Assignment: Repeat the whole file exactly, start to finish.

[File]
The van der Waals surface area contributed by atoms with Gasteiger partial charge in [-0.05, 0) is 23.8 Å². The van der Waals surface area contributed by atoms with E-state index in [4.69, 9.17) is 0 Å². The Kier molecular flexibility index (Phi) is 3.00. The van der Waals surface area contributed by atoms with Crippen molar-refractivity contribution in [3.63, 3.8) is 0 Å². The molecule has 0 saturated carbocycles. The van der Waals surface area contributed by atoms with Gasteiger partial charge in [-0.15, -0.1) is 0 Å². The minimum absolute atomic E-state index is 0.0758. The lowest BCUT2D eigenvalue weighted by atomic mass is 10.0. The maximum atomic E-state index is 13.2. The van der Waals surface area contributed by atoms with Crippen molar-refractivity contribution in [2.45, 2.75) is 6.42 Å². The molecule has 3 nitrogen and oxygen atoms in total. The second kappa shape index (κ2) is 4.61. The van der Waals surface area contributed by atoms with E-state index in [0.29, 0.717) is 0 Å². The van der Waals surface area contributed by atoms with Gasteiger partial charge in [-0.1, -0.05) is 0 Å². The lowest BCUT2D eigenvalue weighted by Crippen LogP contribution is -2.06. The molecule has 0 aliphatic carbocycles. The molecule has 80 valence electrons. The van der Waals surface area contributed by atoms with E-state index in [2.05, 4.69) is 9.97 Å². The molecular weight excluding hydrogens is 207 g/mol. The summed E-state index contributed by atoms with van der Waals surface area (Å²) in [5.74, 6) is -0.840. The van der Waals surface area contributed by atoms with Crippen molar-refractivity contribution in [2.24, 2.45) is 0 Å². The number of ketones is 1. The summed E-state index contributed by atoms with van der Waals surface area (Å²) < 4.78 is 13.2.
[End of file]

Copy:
The van der Waals surface area contributed by atoms with Gasteiger partial charge in [-0.05, 0) is 23.8 Å². The van der Waals surface area contributed by atoms with E-state index in [4.69, 9.17) is 0 Å². The Kier molecular flexibility index (Phi) is 3.00. The van der Waals surface area contributed by atoms with Crippen molar-refractivity contribution in [3.63, 3.8) is 0 Å². The molecule has 0 saturated carbocycles. The van der Waals surface area contributed by atoms with Gasteiger partial charge in [-0.15, -0.1) is 0 Å². The minimum absolute atomic E-state index is 0.0758. The lowest BCUT2D eigenvalue weighted by atomic mass is 10.0. The maximum atomic E-state index is 13.2. The van der Waals surface area contributed by atoms with Crippen molar-refractivity contribution in [2.45, 2.75) is 6.42 Å². The molecule has 3 nitrogen and oxygen atoms in total. The second kappa shape index (κ2) is 4.61. The van der Waals surface area contributed by atoms with E-state index in [0.29, 0.717) is 0 Å². The van der Waals surface area contributed by atoms with Gasteiger partial charge in [-0.1, -0.05) is 0 Å². The lowest BCUT2D eigenvalue weighted by Crippen LogP contribution is -2.06. The molecule has 0 aliphatic carbocycles. The molecule has 80 valence electrons. The van der Waals surface area contributed by atoms with E-state index in [2.05, 4.69) is 9.97 Å². The molecular weight excluding hydrogens is 207 g/mol. The summed E-state index contributed by atoms with van der Waals surface area (Å²) in [5.74, 6) is -0.840. The van der Waals surface area contributed by atoms with Crippen molar-refractivity contribution in [2.24, 2.45) is 0 Å². The number of ketones is 1. The summed E-state index contributed by atoms with van der Waals surface area (Å²) < 4.78 is 13.2.